Alfred Nobel (1833-1896), the world-famous chemist, engineer, industrialist and pacifist, made two lasting contrarian contributions to human civilization - dynamite and the Nobel Prize.

He invented TNT (trinitrotoluene) in 1867 and patented it that year in England, followed by U.S. patents in 1868. To this day the all-purpose explosive performs in war and peace - munitions and demolitions. On the military front, TNT fuels land mines and seabed weapons; on the civilian side it blasts mineral deposits, quarries and levels out-dated structures.

Fast forward to Duke University Medical Center, Durham, N.C., where biochemist Homme Hellinga fabricates TNT on his computer. He is professor of biochemistry, pharmacology and molecular cancer biology at Duke. Moreover, Hellinga is senior author of a paper in today's Nature dated May 8, 2003. It is titled: "Computational design of receptor and sensor proteins with novel functions."

"In this paper," Hellinga said, "we demonstrate that it's possible to design ligand binding sites at will, using computational design methods. We can dissect drastic changes in specificity of a protein for a given ligand," he told BioWorld Today. (Ligands are molecules that bind to a macromolecule, e.g. a receptor.)

Hellinga made two points: "First, we're able to create enormous changes in binding specificity; secondly, it's possible to do it by computational methods alone. There are several implications," he continued. "One is that we can now bind receptors as desired. These receptors," he added, "could function ex vivo as purification elements, or in vivo to drive signal transduction processes, for instance. Ultimately, we hope to be able to extend the technology not only to small molecules' interactions but also to protein-protein and nucleic interactions to help build enzyme active sites.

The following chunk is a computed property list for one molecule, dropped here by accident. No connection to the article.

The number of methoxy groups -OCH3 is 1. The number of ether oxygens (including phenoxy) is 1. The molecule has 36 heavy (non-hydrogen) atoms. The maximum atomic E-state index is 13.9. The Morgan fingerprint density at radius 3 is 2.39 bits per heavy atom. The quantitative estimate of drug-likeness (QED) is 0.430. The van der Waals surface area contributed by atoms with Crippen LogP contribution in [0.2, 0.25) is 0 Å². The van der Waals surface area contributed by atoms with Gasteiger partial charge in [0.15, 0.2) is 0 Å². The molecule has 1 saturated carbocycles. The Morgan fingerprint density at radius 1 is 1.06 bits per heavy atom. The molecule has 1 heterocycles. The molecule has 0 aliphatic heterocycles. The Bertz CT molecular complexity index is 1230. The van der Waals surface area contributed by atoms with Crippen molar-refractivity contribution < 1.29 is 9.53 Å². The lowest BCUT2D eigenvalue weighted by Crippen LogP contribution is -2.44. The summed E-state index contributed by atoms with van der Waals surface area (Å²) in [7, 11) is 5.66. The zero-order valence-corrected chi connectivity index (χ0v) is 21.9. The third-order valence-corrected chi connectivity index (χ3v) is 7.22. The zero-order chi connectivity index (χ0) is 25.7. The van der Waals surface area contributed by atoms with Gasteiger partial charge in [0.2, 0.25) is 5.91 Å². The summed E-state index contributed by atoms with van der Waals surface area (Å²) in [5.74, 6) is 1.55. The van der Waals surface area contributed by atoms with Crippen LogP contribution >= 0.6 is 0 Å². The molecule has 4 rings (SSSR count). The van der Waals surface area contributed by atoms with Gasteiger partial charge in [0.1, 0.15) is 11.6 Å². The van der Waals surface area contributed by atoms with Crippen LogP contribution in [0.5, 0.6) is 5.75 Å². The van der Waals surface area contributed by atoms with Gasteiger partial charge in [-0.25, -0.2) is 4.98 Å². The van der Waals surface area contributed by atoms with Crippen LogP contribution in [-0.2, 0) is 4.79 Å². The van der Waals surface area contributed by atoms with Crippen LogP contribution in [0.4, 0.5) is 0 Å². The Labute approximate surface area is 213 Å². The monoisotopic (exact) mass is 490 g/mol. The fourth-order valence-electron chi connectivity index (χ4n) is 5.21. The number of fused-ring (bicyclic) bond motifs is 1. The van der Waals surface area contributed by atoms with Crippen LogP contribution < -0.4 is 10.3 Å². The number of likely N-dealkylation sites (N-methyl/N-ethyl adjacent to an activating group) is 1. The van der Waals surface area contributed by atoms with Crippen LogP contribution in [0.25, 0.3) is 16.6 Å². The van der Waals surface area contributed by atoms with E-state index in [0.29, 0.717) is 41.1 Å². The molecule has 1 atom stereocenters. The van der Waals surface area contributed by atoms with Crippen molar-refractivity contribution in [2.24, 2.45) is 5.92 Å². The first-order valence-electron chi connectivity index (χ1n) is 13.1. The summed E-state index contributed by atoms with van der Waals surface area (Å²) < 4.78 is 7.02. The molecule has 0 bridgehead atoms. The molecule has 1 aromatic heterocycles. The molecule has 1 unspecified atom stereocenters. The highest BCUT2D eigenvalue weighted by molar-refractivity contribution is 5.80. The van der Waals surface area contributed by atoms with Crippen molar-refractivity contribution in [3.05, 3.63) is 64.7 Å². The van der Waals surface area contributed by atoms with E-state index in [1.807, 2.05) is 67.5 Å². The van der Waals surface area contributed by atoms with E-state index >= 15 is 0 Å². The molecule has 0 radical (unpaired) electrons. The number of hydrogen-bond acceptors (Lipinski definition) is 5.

"One way to describe this concept is that we're doing directed evolution in silico. We create huge sequence libraries in the computer, with algorithms that allow us to sift through them and identify solutions that are likely to work well. The ideas go beyond protein engineering."

E. coli Hosts TNT, Lactate, Serotonin Proteins

"We are working with Escherichia coli bacterial proteins, which are members of a superfamily called periplasmic binding proteins," Hellinga recounted. (The periplasm is the space between the cell membrane and its wall.) "These protein clusters are not limited to E. coli; they occur everywhere in the biosphere. For instance, they are important domains in neuroreceptors and nerve terminals. We took the structures from some of the E. coli proteins, which normally bind sugars or amino acids. We then predicted mutations that change the binding specificity of an explosive like TNT instead of a sugar. Or a lactate or the neurotransmitter serotonin.

"Lactate," he explained, "is a product of anerobic metabolism. As for serotonin," he went on, "we did it just because it being a neuronal transmitter would make a receptor that would recognize a nerve."

In their Nature paper, Hellinga and his co-authors inventoried adapting E. coli proteins to detect four very different molecules of environmental and clinical importance: